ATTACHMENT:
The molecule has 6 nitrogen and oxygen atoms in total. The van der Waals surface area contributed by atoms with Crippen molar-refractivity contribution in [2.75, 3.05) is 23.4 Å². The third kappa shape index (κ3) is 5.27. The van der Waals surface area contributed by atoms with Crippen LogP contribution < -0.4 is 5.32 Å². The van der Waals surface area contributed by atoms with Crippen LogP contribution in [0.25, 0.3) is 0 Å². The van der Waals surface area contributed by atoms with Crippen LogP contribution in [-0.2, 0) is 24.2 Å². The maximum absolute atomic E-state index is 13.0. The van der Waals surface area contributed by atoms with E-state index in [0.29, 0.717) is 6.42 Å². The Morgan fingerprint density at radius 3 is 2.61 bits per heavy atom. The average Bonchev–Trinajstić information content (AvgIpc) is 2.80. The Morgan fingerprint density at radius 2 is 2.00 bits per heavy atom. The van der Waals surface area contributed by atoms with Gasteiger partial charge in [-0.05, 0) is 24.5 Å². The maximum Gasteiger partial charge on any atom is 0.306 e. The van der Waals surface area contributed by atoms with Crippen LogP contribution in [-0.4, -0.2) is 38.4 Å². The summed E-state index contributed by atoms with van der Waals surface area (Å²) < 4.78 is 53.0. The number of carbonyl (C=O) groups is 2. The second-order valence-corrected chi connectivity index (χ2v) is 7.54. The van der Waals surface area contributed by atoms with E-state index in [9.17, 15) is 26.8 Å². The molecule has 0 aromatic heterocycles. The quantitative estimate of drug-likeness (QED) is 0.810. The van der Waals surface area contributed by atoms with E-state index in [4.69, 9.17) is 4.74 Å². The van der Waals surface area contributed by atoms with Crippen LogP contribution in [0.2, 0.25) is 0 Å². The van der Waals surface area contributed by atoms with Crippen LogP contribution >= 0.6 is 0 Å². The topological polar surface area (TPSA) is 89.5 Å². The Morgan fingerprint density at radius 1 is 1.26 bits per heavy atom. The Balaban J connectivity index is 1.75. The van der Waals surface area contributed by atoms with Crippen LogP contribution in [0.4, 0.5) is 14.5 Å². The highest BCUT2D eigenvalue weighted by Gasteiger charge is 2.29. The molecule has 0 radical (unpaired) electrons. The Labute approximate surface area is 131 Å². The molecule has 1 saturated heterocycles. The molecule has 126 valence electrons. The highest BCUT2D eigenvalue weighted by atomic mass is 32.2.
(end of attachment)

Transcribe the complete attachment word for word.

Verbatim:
The molecule has 6 nitrogen and oxygen atoms in total. The van der Waals surface area contributed by atoms with Crippen molar-refractivity contribution in [2.75, 3.05) is 23.4 Å². The third kappa shape index (κ3) is 5.27. The van der Waals surface area contributed by atoms with Crippen LogP contribution < -0.4 is 5.32 Å². The van der Waals surface area contributed by atoms with Crippen LogP contribution in [0.25, 0.3) is 0 Å². The van der Waals surface area contributed by atoms with Crippen LogP contribution in [-0.2, 0) is 24.2 Å². The maximum absolute atomic E-state index is 13.0. The van der Waals surface area contributed by atoms with E-state index in [0.29, 0.717) is 6.42 Å². The Morgan fingerprint density at radius 3 is 2.61 bits per heavy atom. The average Bonchev–Trinajstić information content (AvgIpc) is 2.80. The Morgan fingerprint density at radius 2 is 2.00 bits per heavy atom. The van der Waals surface area contributed by atoms with Gasteiger partial charge in [-0.05, 0) is 24.5 Å². The maximum Gasteiger partial charge on any atom is 0.306 e. The van der Waals surface area contributed by atoms with Crippen LogP contribution in [-0.4, -0.2) is 38.4 Å². The summed E-state index contributed by atoms with van der Waals surface area (Å²) < 4.78 is 53.0. The number of carbonyl (C=O) groups is 2. The second-order valence-corrected chi connectivity index (χ2v) is 7.54. The van der Waals surface area contributed by atoms with E-state index in [9.17, 15) is 26.8 Å². The molecule has 0 aromatic heterocycles. The quantitative estimate of drug-likeness (QED) is 0.810. The van der Waals surface area contributed by atoms with E-state index in [4.69, 9.17) is 4.74 Å². The van der Waals surface area contributed by atoms with Crippen LogP contribution in [0.2, 0.25) is 0 Å². The van der Waals surface area contributed by atoms with Crippen LogP contribution >= 0.6 is 0 Å². The topological polar surface area (TPSA) is 89.5 Å². The Morgan fingerprint density at radius 1 is 1.26 bits per heavy atom. The Balaban J connectivity index is 1.75. The van der Waals surface area contributed by atoms with Crippen LogP contribution in [0.4, 0.5) is 14.5 Å². The highest BCUT2D eigenvalue weighted by Gasteiger charge is 2.29. The molecule has 0 radical (unpaired) electrons. The Labute approximate surface area is 131 Å². The molecule has 1 saturated heterocycles. The molecule has 126 valence electrons. The highest BCUT2D eigenvalue weighted by atomic mass is 32.2.